This has been a bit of a crazy summer. Between all the travel, making sure that Europa Universalis IV was launched smoothly (it was a client, and I am thrilled that people seem to like it) and staying on top of everything else in the gaming world – plus having a social life with my circle of interesting friends…
Well, not a lot got written. But a lot got read.
I am blessed and cursed by being surrounded by bookstores. The picture above is Ten Editions Books, which is right in my neighborhood. Like, I pass it almost every day. There are boxes on the floor, used books about almost anything for sale, and if I go in I almost always drop fifteen or twenty bucks on a hardcover something or other. I have no room for the hundreds of books I left in Maryland, but here I am adding a new one every other week…
And now I have Massie’s Dreadnought to re-read (it’s been almost 20 years since I last read it) and a history of The Boer War to last me the next little while. Plus assorted things on Mary Tudor, English colonial war, etc.
As I read Washing of the Spears, I did what I often do when I read a really good history book – I thought about whether there were any games that captured what Morris was describing. It’s a big book, and it describes a lot. I mean, there were wargames about Isandlwhana or Rorke’s Drift – maybe even the Siege of Ulundi. But my mind kept going back to King of Dragon Pass; I convinced myself that a game about pseudo-barbarian Viking-ish people was the best game ever made about the Zulu nation. Why? You have small clans that interact with each other regularly, but rarely fight to extinction. Your goal as a player is to turn your tribe into a kingdom, which generally means upsetting the apple cart of harmony somehow. Your economy is measured in cattle and your rule is largely guided by how well you know or can exploit the superstitions and religion of your clan. In effect, you are a white Shaka, though less driven by war and a hunger for revenge – ideally.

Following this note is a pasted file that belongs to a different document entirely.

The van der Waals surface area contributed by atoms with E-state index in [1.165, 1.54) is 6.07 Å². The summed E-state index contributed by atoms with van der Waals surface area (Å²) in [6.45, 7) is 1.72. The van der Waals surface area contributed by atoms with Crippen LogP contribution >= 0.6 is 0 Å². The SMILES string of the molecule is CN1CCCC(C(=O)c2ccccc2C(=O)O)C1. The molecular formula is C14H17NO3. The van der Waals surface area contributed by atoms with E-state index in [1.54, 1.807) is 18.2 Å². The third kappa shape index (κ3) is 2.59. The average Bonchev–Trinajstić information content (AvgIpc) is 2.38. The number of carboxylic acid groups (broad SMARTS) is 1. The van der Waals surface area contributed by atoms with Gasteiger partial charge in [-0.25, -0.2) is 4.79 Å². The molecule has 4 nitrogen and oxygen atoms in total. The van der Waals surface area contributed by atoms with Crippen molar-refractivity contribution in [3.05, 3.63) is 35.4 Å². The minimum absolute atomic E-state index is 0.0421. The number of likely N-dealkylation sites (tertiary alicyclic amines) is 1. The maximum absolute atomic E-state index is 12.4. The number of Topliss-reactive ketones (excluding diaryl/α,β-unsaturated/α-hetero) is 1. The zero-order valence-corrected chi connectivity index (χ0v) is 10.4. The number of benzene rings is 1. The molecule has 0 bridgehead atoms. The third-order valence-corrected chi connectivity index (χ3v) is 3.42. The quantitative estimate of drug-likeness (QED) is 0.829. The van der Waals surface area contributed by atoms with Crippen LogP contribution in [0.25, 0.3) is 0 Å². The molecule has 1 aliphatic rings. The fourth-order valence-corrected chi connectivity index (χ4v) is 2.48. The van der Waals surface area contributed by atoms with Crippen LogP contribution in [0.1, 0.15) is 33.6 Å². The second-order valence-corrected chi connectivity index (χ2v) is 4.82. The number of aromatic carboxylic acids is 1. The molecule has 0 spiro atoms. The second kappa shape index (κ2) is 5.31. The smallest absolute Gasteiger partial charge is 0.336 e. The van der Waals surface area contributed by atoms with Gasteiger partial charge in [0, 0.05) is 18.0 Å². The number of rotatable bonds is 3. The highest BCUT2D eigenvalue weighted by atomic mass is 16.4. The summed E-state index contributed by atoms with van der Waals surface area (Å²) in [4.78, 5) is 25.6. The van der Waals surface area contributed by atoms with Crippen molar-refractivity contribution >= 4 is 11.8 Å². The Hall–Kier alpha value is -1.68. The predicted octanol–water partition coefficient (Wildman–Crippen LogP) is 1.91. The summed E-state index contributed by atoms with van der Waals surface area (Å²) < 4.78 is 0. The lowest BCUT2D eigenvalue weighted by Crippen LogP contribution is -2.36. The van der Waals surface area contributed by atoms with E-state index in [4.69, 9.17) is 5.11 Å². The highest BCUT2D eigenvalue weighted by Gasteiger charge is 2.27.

I do love when people connect the books they read to games they are playing. Bruce Geryk’s articles on War in the East are only enhanced by his continual references to David Glantz’s amazing books. Well, they are also enhanced by being written by Bruce, but that’s another matter.
I would like to try to draw connections between what I am playing and what I have read like that, but it usually doesn’t work out. My memory is weird and I usually make those connections at odd and inopportune times. However, I am fully capable of reading a book and asking which games it reminds me of. For example, Napoleon’s Wars is all about the international alliance structure of the early 19th century and reads just like the multiplayer games of March of the Eagles that I have played; personal goals, short term alliances, some long term friendships and a lot of waiting for the right moment.
I hope that the more I read and write about what I am reading (I do like to tweet about the books I am reading while I drink a pint and watch baseball), the more likely I am to stay engaged in the gaming side of things. Given how many recipes I have on my desk at the moment, this may mean a Cooking Mama article, at which point you can all leave.
Geel free to suggest books – new or old – but I won’t commit to reading any of them. I already have way too many.